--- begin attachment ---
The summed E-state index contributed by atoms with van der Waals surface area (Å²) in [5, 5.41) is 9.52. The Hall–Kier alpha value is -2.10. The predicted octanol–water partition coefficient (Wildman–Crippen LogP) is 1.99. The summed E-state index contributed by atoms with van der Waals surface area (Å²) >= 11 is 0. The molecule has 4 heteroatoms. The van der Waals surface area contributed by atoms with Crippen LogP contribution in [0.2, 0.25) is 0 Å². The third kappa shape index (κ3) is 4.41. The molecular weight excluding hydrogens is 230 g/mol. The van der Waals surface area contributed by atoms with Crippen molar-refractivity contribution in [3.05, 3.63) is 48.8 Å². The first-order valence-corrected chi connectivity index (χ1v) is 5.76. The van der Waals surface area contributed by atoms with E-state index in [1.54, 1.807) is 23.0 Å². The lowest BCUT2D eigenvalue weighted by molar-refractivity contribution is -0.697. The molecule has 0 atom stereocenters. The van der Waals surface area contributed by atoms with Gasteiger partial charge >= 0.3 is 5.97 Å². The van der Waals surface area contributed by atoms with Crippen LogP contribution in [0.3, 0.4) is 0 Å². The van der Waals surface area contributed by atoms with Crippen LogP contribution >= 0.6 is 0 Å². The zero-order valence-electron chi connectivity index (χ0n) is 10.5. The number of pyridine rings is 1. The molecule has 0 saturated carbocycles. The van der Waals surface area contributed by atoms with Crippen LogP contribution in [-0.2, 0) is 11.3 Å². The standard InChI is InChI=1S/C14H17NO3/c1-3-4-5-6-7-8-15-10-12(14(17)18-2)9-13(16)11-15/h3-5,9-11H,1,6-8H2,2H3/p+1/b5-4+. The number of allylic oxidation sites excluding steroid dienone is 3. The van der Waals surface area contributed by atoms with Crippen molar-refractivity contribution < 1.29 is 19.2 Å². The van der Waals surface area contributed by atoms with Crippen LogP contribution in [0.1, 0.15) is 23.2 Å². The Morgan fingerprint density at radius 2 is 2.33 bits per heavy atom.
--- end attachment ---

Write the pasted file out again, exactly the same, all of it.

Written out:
The summed E-state index contributed by atoms with van der Waals surface area (Å²) in [5, 5.41) is 9.52. The Hall–Kier alpha value is -2.10. The predicted octanol–water partition coefficient (Wildman–Crippen LogP) is 1.99. The summed E-state index contributed by atoms with van der Waals surface area (Å²) >= 11 is 0. The molecule has 4 heteroatoms. The van der Waals surface area contributed by atoms with Crippen LogP contribution in [0.2, 0.25) is 0 Å². The third kappa shape index (κ3) is 4.41. The molecular weight excluding hydrogens is 230 g/mol. The van der Waals surface area contributed by atoms with Crippen molar-refractivity contribution in [3.05, 3.63) is 48.8 Å². The first-order valence-corrected chi connectivity index (χ1v) is 5.76. The van der Waals surface area contributed by atoms with E-state index in [1.54, 1.807) is 23.0 Å². The lowest BCUT2D eigenvalue weighted by molar-refractivity contribution is -0.697. The molecule has 0 atom stereocenters. The van der Waals surface area contributed by atoms with Gasteiger partial charge >= 0.3 is 5.97 Å². The van der Waals surface area contributed by atoms with Crippen LogP contribution in [0.3, 0.4) is 0 Å². The van der Waals surface area contributed by atoms with Crippen LogP contribution >= 0.6 is 0 Å². The zero-order valence-electron chi connectivity index (χ0n) is 10.5. The number of pyridine rings is 1. The molecule has 0 saturated carbocycles. The van der Waals surface area contributed by atoms with Crippen LogP contribution in [-0.2, 0) is 11.3 Å². The standard InChI is InChI=1S/C14H17NO3/c1-3-4-5-6-7-8-15-10-12(14(17)18-2)9-13(16)11-15/h3-5,9-11H,1,6-8H2,2H3/p+1/b5-4+. The number of allylic oxidation sites excluding steroid dienone is 3. The van der Waals surface area contributed by atoms with Crippen molar-refractivity contribution < 1.29 is 19.2 Å². The van der Waals surface area contributed by atoms with Crippen LogP contribution in [0.1, 0.15) is 23.2 Å². The Morgan fingerprint density at radius 2 is 2.33 bits per heavy atom.